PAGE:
The hawks weren’t particularly discreet that year, choosing a tall royal palm just off the garden amphitheater on a peninsula jutting out into a lake. There were constantly people nearby and the day I discovered them a team of gardeners were working in the lake below. The new parents seemed oblivious to the people and the work, paying it no heed one way or another. I could hear a chick calling and given the frequent parental trips to and from the nest, I thought I might be able to photograph the feeding. Thinking the birds didn’t care, I set up in the glade below the nest and began taking pictures. I was ignored for a time, but then a parent began calling from nearby trees and its frequent flights began veering in my direction. Eventually there was no misinterpreting – I was being swooped. I tried taking photos as the bird bore down on me, but it was happening too quickly for the camera to focus and I felt the need to dodge out of the way for fear I’d actually be hit. It didn’t take long to realize that I was disturbing the nest, and that was certainly not my goal. I quietly departed.
A few days later I returned. I could tell from a distance that the parents were away from the nest, so took the opportunity to hide among bushes nearby. I found a gap just big enough for my lens that provided a more-or-less direct view of the nest without exposing me and waited. Shrieks and peeps alerted me when the next feeding began. I struggled for shots, but my lens view proved less direct than I had anticipated. As I incrementally repositioned, keeping hidden and trying not to disturb the birds, I heard a change in the adult call. Moments later an angry parent dove from the nest straight in my direction. Surely this was a coincidence, wasn’t I hidden? The feathered fury swooped in my direction again. Not a coincidence. I apologized mentally as I backed out of the bush, to be greeted by yet another swoop on the other side. The message was very clear message – I was not welcome in the area, not even inconspicuously. I wanted to send a clear message back that I would bother them no longer, so turned and began walking away.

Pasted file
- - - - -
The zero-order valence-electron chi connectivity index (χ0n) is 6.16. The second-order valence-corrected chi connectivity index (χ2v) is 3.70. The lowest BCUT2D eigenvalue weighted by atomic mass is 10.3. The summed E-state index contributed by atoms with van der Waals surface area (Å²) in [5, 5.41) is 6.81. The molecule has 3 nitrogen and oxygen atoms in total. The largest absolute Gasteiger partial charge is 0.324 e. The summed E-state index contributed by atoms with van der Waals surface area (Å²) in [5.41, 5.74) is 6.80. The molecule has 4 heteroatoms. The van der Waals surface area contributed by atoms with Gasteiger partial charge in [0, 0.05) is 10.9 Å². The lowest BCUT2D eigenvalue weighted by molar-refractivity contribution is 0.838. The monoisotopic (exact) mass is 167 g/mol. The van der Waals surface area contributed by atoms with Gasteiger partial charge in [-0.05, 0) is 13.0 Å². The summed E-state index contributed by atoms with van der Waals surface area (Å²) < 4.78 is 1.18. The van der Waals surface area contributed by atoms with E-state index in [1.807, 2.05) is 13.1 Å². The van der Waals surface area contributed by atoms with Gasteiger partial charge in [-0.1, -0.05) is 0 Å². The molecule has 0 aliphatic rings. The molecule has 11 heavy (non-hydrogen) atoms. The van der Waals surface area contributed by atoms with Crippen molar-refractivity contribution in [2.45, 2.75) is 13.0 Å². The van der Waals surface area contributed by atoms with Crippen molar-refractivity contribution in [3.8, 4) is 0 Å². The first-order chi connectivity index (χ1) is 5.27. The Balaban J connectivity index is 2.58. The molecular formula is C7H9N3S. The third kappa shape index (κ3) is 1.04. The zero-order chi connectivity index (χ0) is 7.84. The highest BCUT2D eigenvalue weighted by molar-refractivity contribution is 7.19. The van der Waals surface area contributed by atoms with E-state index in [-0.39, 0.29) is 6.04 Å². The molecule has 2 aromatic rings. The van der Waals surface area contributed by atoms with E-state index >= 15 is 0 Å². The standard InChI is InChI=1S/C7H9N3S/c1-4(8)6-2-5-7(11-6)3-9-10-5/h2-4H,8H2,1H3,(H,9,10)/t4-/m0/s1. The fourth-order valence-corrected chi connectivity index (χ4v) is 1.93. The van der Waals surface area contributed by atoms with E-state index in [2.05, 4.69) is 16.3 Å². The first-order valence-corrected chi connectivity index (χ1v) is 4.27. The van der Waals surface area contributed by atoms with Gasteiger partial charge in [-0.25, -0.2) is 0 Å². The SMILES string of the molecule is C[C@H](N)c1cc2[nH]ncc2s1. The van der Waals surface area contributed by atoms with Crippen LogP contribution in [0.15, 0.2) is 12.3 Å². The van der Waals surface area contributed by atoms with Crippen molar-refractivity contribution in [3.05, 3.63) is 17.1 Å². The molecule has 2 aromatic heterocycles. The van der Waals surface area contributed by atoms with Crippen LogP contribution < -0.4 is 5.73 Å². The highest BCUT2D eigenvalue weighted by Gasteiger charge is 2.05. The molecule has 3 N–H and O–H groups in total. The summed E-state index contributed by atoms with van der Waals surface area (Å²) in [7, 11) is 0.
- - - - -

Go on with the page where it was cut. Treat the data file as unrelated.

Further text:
A swooshing sound alerted me to another charge, but this time I nearly fell to my knees as I felt the full impact of the attack. It felt like I’d been hit by a semi-truck. My head throbbed and I staggered unsteadily away. A pair of bloody cross marks on my scalp confirmed where the talons had struck and I spent the rest of the day dizzy, likely suffering from a minor concussion.
I never returned to the nest that year. But apparently damage to the relationship was already done. The hawks avoided me for about a year, providing me with nothing more than an occasional screech from above and never more than a parting view. And then I stumbled upon one of the pair hidden in a tree at the back of the Garden. I was actually positioning for a shot of Turkey Vultures when I noticed the hawk watching me from not far away. We were so close and the hawk seemed unfazed by my presence. So I repositioned and spent a good half an hour or so photographing the hawk instead. It eyed me occasionally, but generally ignored me and its departure seemed linked to a disturbance in the bushes beyond and not me. I was hopeful that our days as enemies were over. I was wrong.